In another case, as Helena Kennedy QC noted in an article for the Bureau on March 20, another dual nationality UK citizen, Mahdi Hashi, “was picked up by Djibouti’s secret police, whom he told he was British. After calls, the agents told him the British authorities said he was no longer a British citizen. He had no other passport and was therefore rendered stateless. This meant he had no access to consular advice as to his rights; no representations were made that he should be brought before a court. As a result he was interrogated at length with no legal protection, handed over to American agents, further interrogated and then hooded and flown to the US without any extradition proceedings.” For more on Mahdi Hashi’s case, see this article in the Nation by Aviva Stahl, and you can listen to Aviva Stahl, in a recent radio interview with Rania Khalek and Kevin Gosztola here.
In December, a former senior Foreign Office official told the Bureau that “the steep rise in cases is at least partly due to the large number of British nationals travelling to Syria to participate in the civil war there,” as the Bureau described it. The former official said, “This [deprivation of citizenship] is happening. There are somewhere between 40 and 240 Brits in Syria and we are probably not quick as we should be to strip their citizenship.” The former official also “described the practice of revoking the citizenship of British nationals fighting in Syria as ‘an open secret’ in Foreign Office circles.”
In January, May presented her addition to the bill as, in the Guardian‘s words, “a last-ditch bid to reduce a damaging Tory rebellion in the Commons” after the Tory MP Dominic Raab had tabled an amendment seeking to change the law so that, as the BBC put it, “foreign criminals can no longer use Article 8 of the European Convention on Human Rights — a right to a family life — to escape deportation.”
May correctly told MPs that Raab’s amendment was “incompatible” with the European Convention on Human Rights, but the timing of the decision to add the citizen-stripping clause — Clause 60 — to the bill instead, which, disturbingly, passed by 297 votes to 34, was deeply suspicious. As the Bureau of Investigative Journalism noted earlier this month, May had announced her plans via the Times on November 12, 2013, in response to a ruling by the UK Supreme Court that “the Home Office had illegally revoked the UK citizenship of an Iraqi-born man, Hilal al-Jedda, because he held no other nationality.” (May subsequently issued another stripping al-Jedda’s citizenship for a second time).
The Bureau also noted on December 23 that May had already “held at least one confidential meeting with Coalition MPs to discuss the plans, including inserting an amendment into the Immigration Bill allowing her to remove the nationality of those who have acquired British citizenship, even if it will make them stateless, if they have done something ‘seriously prejudicial to the vital interests’ of the UK.”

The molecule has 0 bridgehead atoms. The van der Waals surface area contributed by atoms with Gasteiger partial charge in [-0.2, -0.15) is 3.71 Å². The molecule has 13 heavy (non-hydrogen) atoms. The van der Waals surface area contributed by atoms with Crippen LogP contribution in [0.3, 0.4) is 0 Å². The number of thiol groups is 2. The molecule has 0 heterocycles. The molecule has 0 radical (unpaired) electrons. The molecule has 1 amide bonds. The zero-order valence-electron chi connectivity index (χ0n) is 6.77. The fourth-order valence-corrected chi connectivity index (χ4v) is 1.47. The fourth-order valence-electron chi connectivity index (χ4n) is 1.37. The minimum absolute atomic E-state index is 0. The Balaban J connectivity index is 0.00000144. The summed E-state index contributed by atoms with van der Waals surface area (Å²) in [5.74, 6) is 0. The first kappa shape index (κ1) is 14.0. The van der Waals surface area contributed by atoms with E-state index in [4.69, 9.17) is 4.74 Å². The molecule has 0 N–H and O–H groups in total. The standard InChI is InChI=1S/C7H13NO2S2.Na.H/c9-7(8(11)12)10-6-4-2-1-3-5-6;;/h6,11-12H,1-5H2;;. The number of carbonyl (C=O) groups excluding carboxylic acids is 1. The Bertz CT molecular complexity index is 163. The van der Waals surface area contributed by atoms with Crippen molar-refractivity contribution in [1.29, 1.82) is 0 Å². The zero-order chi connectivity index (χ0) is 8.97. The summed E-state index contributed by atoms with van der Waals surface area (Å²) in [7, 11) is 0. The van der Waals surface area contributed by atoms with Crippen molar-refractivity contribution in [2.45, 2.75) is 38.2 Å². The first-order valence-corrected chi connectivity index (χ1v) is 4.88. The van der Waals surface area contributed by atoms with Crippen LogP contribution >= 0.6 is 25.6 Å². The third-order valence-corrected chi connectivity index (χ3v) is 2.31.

In response to Theresa May’s dreadful innovations, Helena Kennedy QC wrote an article for the Bureau, in which she condemned the government for its disdain for the law following the Supreme Court’s Hilal al-Jedda ruling. She wrote, “The Government does not take well to judgments saying it has done something contrary to law,” and also pointed out:
The proposal to allow the Home Secretary to deprive a naturalised citizen of his or her citizenship not only risks damaging the UK’s international relations but also risks breaching a whole swathe of international obligations. The reason the government gives is that they want to prevent terrorism, but deprivation of citizenship is not a viable alternative to the responsible prosecution of alleged criminal conduct.
Citizenship is not a privilege; it is a protected legal status. The US, Germany and many other states would not dream of removing citizenship under any circumstances. The answer to conduct we deem criminal is to prosecute it.
Deprivation with all its consequences in the modern world is equivalent to a penal sanction of the most serious kind – but imposed without a criminal trial, without conviction, without close and open examination of the evidence and without the opportunity to defend yourself. All of this is contrary to due process — a fundamental human right.
Kennedy’s comment were in marked contrast to the position taken by the Home Office in December, when approached by the Bureau. On that occasion, the Home Office declined to comment on the reasons for the rise in deprivation of citizenship orders but said, “Citizenship is a privilege, not a right, and the Home Secretary will remove British citizenship from individuals where she feels it is conducive to the public good to do so.”